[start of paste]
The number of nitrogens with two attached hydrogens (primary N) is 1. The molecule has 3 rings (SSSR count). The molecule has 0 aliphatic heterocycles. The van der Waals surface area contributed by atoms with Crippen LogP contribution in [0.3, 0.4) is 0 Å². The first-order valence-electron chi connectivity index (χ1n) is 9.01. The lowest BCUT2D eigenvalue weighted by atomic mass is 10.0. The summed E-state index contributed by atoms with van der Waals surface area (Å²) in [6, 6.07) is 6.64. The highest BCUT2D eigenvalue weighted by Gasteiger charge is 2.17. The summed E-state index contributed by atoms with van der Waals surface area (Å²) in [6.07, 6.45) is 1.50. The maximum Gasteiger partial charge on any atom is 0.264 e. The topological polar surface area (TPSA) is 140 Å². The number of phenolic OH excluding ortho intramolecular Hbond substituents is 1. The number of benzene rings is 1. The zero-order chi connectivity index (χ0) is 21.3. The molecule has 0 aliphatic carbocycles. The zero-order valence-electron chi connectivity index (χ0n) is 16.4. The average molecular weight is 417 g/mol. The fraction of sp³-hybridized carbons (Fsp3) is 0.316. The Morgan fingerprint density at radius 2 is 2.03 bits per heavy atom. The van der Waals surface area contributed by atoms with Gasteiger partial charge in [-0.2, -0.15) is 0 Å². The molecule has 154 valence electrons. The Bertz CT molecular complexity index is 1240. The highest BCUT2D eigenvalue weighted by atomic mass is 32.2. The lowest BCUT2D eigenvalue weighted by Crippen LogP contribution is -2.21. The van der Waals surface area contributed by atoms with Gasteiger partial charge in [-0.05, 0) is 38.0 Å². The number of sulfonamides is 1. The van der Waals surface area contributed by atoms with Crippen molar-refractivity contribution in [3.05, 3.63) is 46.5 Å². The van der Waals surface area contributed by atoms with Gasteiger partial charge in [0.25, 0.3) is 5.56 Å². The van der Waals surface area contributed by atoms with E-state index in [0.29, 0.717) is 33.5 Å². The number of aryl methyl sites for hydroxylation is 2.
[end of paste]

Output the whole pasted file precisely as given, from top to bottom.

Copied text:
The number of nitrogens with two attached hydrogens (primary N) is 1. The molecule has 3 rings (SSSR count). The molecule has 0 aliphatic heterocycles. The van der Waals surface area contributed by atoms with Crippen LogP contribution in [0.3, 0.4) is 0 Å². The first-order valence-electron chi connectivity index (χ1n) is 9.01. The lowest BCUT2D eigenvalue weighted by atomic mass is 10.0. The summed E-state index contributed by atoms with van der Waals surface area (Å²) in [6, 6.07) is 6.64. The highest BCUT2D eigenvalue weighted by Gasteiger charge is 2.17. The summed E-state index contributed by atoms with van der Waals surface area (Å²) in [6.07, 6.45) is 1.50. The maximum Gasteiger partial charge on any atom is 0.264 e. The topological polar surface area (TPSA) is 140 Å². The number of phenolic OH excluding ortho intramolecular Hbond substituents is 1. The number of benzene rings is 1. The zero-order chi connectivity index (χ0) is 21.3. The molecule has 0 aliphatic carbocycles. The zero-order valence-electron chi connectivity index (χ0n) is 16.4. The average molecular weight is 417 g/mol. The fraction of sp³-hybridized carbons (Fsp3) is 0.316. The Morgan fingerprint density at radius 2 is 2.03 bits per heavy atom. The van der Waals surface area contributed by atoms with Gasteiger partial charge in [-0.2, -0.15) is 0 Å². The molecule has 154 valence electrons. The Bertz CT molecular complexity index is 1240. The highest BCUT2D eigenvalue weighted by atomic mass is 32.2. The lowest BCUT2D eigenvalue weighted by Crippen LogP contribution is -2.21. The van der Waals surface area contributed by atoms with Gasteiger partial charge in [-0.05, 0) is 38.0 Å². The number of sulfonamides is 1. The van der Waals surface area contributed by atoms with Crippen molar-refractivity contribution in [3.05, 3.63) is 46.5 Å². The van der Waals surface area contributed by atoms with Gasteiger partial charge in [0.25, 0.3) is 5.56 Å². The van der Waals surface area contributed by atoms with E-state index in [0.29, 0.717) is 33.5 Å². The number of aryl methyl sites for hydroxylation is 2.